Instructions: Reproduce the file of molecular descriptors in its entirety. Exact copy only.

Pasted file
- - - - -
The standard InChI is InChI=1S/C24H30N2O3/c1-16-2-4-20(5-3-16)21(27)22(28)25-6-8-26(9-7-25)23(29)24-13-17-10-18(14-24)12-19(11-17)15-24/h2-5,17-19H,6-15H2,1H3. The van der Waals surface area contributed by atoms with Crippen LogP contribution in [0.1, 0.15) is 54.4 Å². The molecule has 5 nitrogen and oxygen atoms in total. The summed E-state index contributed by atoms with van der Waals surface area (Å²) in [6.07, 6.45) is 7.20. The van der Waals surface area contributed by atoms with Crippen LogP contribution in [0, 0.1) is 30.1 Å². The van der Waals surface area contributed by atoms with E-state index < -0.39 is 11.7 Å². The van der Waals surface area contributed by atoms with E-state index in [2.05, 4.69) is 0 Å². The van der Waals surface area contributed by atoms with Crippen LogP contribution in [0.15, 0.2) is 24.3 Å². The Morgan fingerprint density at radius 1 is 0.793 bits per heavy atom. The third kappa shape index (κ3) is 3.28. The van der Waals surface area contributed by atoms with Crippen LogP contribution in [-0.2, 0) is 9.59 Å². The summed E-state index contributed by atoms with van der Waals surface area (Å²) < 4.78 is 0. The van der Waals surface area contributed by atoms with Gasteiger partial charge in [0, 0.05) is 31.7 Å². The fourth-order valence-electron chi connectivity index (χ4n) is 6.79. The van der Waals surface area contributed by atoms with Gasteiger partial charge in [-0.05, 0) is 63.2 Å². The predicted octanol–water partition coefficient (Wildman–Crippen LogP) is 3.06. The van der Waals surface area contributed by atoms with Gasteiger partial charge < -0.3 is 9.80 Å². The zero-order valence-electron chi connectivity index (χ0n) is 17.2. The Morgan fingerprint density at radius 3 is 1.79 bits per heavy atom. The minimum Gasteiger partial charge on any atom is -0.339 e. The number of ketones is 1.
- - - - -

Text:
The standard InChI is InChI=1S/C24H30N2O3/c1-16-2-4-20(5-3-16)21(27)22(28)25-6-8-26(9-7-25)23(29)24-13-17-10-18(14-24)12-19(11-17)15-24/h2-5,17-19H,6-15H2,1H3. The van der Waals surface area contributed by atoms with Crippen LogP contribution in [0.1, 0.15) is 54.4 Å². The molecule has 5 nitrogen and oxygen atoms in total. The summed E-state index contributed by atoms with van der Waals surface area (Å²) in [6.07, 6.45) is 7.20. The van der Waals surface area contributed by atoms with Crippen LogP contribution in [0, 0.1) is 30.1 Å². The van der Waals surface area contributed by atoms with E-state index < -0.39 is 11.7 Å². The van der Waals surface area contributed by atoms with E-state index in [2.05, 4.69) is 0 Å². The van der Waals surface area contributed by atoms with Crippen LogP contribution in [0.15, 0.2) is 24.3 Å². The Morgan fingerprint density at radius 1 is 0.793 bits per heavy atom. The third kappa shape index (κ3) is 3.28. The van der Waals surface area contributed by atoms with Crippen LogP contribution in [-0.2, 0) is 9.59 Å². The summed E-state index contributed by atoms with van der Waals surface area (Å²) < 4.78 is 0. The van der Waals surface area contributed by atoms with Gasteiger partial charge in [0, 0.05) is 31.7 Å². The fourth-order valence-electron chi connectivity index (χ4n) is 6.79. The van der Waals surface area contributed by atoms with Gasteiger partial charge in [-0.05, 0) is 63.2 Å². The predicted octanol–water partition coefficient (Wildman–Crippen LogP) is 3.06. The van der Waals surface area contributed by atoms with Gasteiger partial charge < -0.3 is 9.80 Å². The zero-order valence-electron chi connectivity index (χ0n) is 17.2. The Morgan fingerprint density at radius 3 is 1.79 bits per heavy atom. The minimum Gasteiger partial charge on any atom is -0.339 e. The number of ketones is 1.